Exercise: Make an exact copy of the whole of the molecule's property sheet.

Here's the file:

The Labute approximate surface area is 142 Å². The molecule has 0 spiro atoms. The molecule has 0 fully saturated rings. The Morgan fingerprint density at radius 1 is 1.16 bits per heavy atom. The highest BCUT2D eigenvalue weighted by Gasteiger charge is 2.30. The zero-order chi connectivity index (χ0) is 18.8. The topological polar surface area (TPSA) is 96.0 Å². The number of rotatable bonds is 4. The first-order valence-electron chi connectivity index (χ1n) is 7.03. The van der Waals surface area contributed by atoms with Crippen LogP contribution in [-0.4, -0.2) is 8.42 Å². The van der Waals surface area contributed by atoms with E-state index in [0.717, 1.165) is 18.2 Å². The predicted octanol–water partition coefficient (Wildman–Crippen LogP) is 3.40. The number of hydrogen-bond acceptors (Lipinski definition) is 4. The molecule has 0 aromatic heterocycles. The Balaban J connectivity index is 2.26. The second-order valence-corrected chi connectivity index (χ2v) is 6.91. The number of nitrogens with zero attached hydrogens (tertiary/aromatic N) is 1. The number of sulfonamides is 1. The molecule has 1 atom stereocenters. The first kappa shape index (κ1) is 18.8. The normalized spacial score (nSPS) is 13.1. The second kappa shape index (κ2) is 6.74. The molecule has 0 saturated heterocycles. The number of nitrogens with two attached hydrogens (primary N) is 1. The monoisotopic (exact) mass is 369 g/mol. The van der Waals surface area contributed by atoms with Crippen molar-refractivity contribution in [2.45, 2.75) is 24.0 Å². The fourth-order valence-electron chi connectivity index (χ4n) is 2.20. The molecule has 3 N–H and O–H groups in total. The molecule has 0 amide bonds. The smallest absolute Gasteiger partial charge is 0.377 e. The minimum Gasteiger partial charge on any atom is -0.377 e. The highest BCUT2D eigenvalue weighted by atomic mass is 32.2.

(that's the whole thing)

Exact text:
The Labute approximate surface area is 142 Å². The molecule has 0 spiro atoms. The molecule has 0 fully saturated rings. The Morgan fingerprint density at radius 1 is 1.16 bits per heavy atom. The highest BCUT2D eigenvalue weighted by Gasteiger charge is 2.30. The zero-order chi connectivity index (χ0) is 18.8. The topological polar surface area (TPSA) is 96.0 Å². The number of rotatable bonds is 4. The first-order valence-electron chi connectivity index (χ1n) is 7.03. The van der Waals surface area contributed by atoms with Crippen LogP contribution in [-0.4, -0.2) is 8.42 Å². The van der Waals surface area contributed by atoms with E-state index in [0.717, 1.165) is 18.2 Å². The predicted octanol–water partition coefficient (Wildman–Crippen LogP) is 3.40. The number of hydrogen-bond acceptors (Lipinski definition) is 4. The molecule has 0 aromatic heterocycles. The Balaban J connectivity index is 2.26. The second-order valence-corrected chi connectivity index (χ2v) is 6.91. The number of nitrogens with zero attached hydrogens (tertiary/aromatic N) is 1. The number of sulfonamides is 1. The molecule has 1 atom stereocenters. The first kappa shape index (κ1) is 18.8. The normalized spacial score (nSPS) is 13.1. The second kappa shape index (κ2) is 6.74. The molecule has 0 saturated heterocycles. The number of nitrogens with two attached hydrogens (primary N) is 1. The monoisotopic (exact) mass is 369 g/mol. The van der Waals surface area contributed by atoms with Crippen molar-refractivity contribution in [2.45, 2.75) is 24.0 Å². The fourth-order valence-electron chi connectivity index (χ4n) is 2.20. The molecule has 3 N–H and O–H groups in total. The molecule has 0 amide bonds. The smallest absolute Gasteiger partial charge is 0.377 e. The minimum Gasteiger partial charge on any atom is -0.377 e. The highest BCUT2D eigenvalue weighted by atomic mass is 32.2.